The name Overlook undoubtedly was chosen for its fine vantage from which to view the Kern River drainage as it cuts a north-south gorge through the center of the range starting in the high country of SEKI NP, through the Golden Trout Wilderness and far south to Lake Isabella. At first it looked like unfamiliar territory, but eventually I picked out a few familiar points including Kaweah Ridge to the north and the Needles to the south and started stitching other points in their place - Coyote and Angora Peaks across the river on the Great Western Divide, Hockett Peak to the south, Whitney and Langley to the northeast. My original plan had been to climb Overlook, return to Right Stringer Pass and then climb Three Rocks on the other side, but that seemed like so much work from where I sat that I quickly lost interest. An alternate plan I had looked at ahead of time was to visit nearby Tower Rock on the edge of the Kern gorge which now looked more inviting. I had thought the terrain might be too rough and involve some awful bushwhacking, but it looked pretty good from what I could see of it and if I did things right in returning I could minimize the amount of elevation gain - certainly a lot less than Three Rocks would involve. And so I set off north from the summit after I'd been there 15-20min and had my fill.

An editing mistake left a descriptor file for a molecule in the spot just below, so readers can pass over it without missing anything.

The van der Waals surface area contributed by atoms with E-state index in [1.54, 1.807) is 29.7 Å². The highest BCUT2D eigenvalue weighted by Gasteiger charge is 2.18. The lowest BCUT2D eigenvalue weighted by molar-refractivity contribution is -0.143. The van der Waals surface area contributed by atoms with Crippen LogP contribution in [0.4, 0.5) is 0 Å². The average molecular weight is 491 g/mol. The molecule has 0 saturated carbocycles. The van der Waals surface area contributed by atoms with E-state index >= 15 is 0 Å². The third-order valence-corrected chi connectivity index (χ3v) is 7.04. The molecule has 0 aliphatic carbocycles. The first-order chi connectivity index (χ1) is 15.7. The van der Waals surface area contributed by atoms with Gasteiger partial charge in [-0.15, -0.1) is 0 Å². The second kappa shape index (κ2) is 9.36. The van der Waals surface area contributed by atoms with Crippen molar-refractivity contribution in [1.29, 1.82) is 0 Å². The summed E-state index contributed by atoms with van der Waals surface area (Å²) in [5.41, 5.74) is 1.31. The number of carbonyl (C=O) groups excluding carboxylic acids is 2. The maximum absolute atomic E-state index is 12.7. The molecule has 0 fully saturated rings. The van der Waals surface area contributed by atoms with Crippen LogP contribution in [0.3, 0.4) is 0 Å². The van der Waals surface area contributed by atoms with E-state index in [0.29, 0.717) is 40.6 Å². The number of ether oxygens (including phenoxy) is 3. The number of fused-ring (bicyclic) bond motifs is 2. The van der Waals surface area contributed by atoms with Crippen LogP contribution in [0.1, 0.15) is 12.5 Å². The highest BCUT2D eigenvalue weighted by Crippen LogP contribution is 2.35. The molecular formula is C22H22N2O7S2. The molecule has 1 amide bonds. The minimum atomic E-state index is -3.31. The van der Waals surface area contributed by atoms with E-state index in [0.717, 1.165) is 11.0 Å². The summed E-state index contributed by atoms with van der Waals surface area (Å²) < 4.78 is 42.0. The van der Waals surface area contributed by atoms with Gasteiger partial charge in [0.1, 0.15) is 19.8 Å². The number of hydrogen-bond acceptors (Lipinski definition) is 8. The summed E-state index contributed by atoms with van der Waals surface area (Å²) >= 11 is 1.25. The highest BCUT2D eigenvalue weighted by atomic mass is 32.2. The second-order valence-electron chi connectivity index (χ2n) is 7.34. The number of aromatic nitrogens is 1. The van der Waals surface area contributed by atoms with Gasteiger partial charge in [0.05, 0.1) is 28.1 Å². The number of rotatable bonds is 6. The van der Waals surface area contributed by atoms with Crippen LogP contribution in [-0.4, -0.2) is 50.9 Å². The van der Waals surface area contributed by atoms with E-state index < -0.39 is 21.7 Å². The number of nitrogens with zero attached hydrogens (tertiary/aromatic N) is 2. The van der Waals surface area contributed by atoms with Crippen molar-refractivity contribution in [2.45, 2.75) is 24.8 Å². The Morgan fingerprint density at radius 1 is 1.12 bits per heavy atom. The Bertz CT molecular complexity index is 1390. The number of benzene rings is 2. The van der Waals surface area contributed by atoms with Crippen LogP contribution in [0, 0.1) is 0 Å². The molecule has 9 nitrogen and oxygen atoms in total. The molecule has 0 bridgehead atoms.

Getting from Overlook to Tower Rock proved to be no big deal. Some rock outcrops just north of Overlook had me almost dropping off the ridge too early (I would have paid for that with much sidehilling lower down), but I found the line I was looking for which curved down to a shallow saddle between the two. The going was through open forest with some moderate amounts of manzanita that never presented heavy bushwhacking. Downhill travel made it all much easier. The saddle proved to be a long spit of easy, sandy travel with a last climb of maybe a hundred feet of class 2 to reach the broad summit area, taking in all about an hour and quarter to get between Overlook and Tower Rock. I wandered around the three or four points vying for highpoint status, never really determining which was higher or finding any sort of register. The views of the Kern River drainage are nothing short of amazing. The river cuts a deep canyon in a nearly straight line for almost 20mi looking north into the High Country of SEKI NP, running by the base of Tower Rock some 2,000ft below and continuing far to the south. A SEKI backcountry ranger station is located in one of the riverside meadows, one of the most remote locations in the range at the edge of the national park. The footbridge for the trail climbing to Volcano Meadow was clearly visible. It was down there near the ranger station that the 1905 Sierra Club Trip set up base camp, eventually totaling over 200 persons. Most were there for the chance to climb Mt. Whitney, first climbed only 30yrs earlier. The scribes of that trip compared Tower Rock to Yosemite's and Kings Canyon's Sentinel Rock. Judging by the precipitous drop I was cautiously looking down, it must certainly be an impressive sight from below. Looking up, Overlook Mtn (which I believe was referred to as Kern Dome in the 1905 Sierra Club Bulletin write-up) presents a much more impressive profile than it had coming in from the east.